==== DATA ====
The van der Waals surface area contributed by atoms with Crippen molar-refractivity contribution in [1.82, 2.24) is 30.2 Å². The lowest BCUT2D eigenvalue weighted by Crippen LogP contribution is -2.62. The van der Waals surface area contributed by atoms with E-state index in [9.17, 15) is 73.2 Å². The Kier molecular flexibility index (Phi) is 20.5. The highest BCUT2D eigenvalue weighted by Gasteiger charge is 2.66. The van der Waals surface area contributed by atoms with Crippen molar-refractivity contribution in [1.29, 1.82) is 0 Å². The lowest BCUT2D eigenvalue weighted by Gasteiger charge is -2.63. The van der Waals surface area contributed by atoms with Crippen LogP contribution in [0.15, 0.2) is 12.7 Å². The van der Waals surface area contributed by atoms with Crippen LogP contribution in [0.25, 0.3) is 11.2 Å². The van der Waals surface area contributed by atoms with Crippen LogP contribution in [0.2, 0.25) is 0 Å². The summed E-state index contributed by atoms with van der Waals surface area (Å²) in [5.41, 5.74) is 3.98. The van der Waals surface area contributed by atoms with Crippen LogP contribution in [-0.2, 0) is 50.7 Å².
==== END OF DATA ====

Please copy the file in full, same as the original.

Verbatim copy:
The van der Waals surface area contributed by atoms with Crippen molar-refractivity contribution in [1.82, 2.24) is 30.2 Å². The lowest BCUT2D eigenvalue weighted by Crippen LogP contribution is -2.62. The van der Waals surface area contributed by atoms with E-state index in [9.17, 15) is 73.2 Å². The Kier molecular flexibility index (Phi) is 20.5. The highest BCUT2D eigenvalue weighted by Gasteiger charge is 2.66. The van der Waals surface area contributed by atoms with Crippen molar-refractivity contribution in [1.29, 1.82) is 0 Å². The lowest BCUT2D eigenvalue weighted by Gasteiger charge is -2.63. The van der Waals surface area contributed by atoms with Crippen LogP contribution in [0.15, 0.2) is 12.7 Å². The van der Waals surface area contributed by atoms with Crippen LogP contribution in [0.25, 0.3) is 11.2 Å². The van der Waals surface area contributed by atoms with Crippen LogP contribution in [0.2, 0.25) is 0 Å². The summed E-state index contributed by atoms with van der Waals surface area (Å²) in [5.41, 5.74) is 3.98. The van der Waals surface area contributed by atoms with Crippen LogP contribution in [-0.2, 0) is 50.7 Å².